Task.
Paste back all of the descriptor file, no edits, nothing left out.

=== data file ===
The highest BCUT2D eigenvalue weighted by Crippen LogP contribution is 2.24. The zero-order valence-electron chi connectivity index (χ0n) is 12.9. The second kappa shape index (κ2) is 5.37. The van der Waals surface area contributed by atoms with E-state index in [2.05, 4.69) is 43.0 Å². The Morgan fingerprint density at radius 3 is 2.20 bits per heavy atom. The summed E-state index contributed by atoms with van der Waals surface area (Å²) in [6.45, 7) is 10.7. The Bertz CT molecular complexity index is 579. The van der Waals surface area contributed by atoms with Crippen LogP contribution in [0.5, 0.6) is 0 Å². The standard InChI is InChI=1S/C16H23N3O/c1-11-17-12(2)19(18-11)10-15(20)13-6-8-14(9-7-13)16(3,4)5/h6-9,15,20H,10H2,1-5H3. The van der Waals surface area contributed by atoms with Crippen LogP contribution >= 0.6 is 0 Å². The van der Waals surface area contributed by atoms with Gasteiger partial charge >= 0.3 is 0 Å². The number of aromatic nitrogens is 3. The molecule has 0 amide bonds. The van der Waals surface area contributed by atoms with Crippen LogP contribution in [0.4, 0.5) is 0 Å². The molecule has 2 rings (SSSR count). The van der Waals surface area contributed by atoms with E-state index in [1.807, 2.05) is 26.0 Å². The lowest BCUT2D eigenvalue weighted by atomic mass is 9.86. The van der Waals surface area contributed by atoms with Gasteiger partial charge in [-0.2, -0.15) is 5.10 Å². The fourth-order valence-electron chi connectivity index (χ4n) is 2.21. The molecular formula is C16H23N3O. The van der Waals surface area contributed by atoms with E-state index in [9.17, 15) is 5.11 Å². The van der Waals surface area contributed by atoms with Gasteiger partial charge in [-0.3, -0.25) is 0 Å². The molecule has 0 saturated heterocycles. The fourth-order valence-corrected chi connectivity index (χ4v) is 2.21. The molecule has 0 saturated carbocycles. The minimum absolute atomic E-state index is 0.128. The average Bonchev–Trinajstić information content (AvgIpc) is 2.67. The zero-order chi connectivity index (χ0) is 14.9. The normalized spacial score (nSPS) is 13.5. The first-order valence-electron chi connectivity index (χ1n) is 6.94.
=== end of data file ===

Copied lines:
The highest BCUT2D eigenvalue weighted by Crippen LogP contribution is 2.24. The zero-order valence-electron chi connectivity index (χ0n) is 12.9. The second kappa shape index (κ2) is 5.37. The van der Waals surface area contributed by atoms with E-state index in [2.05, 4.69) is 43.0 Å². The Morgan fingerprint density at radius 3 is 2.20 bits per heavy atom. The summed E-state index contributed by atoms with van der Waals surface area (Å²) in [6.45, 7) is 10.7. The Bertz CT molecular complexity index is 579. The van der Waals surface area contributed by atoms with Crippen LogP contribution in [0.5, 0.6) is 0 Å². The standard InChI is InChI=1S/C16H23N3O/c1-11-17-12(2)19(18-11)10-15(20)13-6-8-14(9-7-13)16(3,4)5/h6-9,15,20H,10H2,1-5H3. The van der Waals surface area contributed by atoms with Crippen LogP contribution >= 0.6 is 0 Å². The van der Waals surface area contributed by atoms with Gasteiger partial charge >= 0.3 is 0 Å². The number of aromatic nitrogens is 3. The molecule has 0 amide bonds. The van der Waals surface area contributed by atoms with Crippen LogP contribution in [0.4, 0.5) is 0 Å². The molecule has 2 rings (SSSR count). The van der Waals surface area contributed by atoms with E-state index in [1.807, 2.05) is 26.0 Å². The lowest BCUT2D eigenvalue weighted by atomic mass is 9.86. The van der Waals surface area contributed by atoms with Gasteiger partial charge in [-0.2, -0.15) is 5.10 Å². The fourth-order valence-electron chi connectivity index (χ4n) is 2.21. The molecular formula is C16H23N3O. The van der Waals surface area contributed by atoms with E-state index in [9.17, 15) is 5.11 Å². The van der Waals surface area contributed by atoms with Gasteiger partial charge in [-0.3, -0.25) is 0 Å². The molecule has 0 saturated heterocycles. The fourth-order valence-corrected chi connectivity index (χ4v) is 2.21. The molecule has 0 saturated carbocycles. The minimum absolute atomic E-state index is 0.128. The average Bonchev–Trinajstić information content (AvgIpc) is 2.67. The zero-order chi connectivity index (χ0) is 14.9. The normalized spacial score (nSPS) is 13.5. The first-order valence-electron chi connectivity index (χ1n) is 6.94.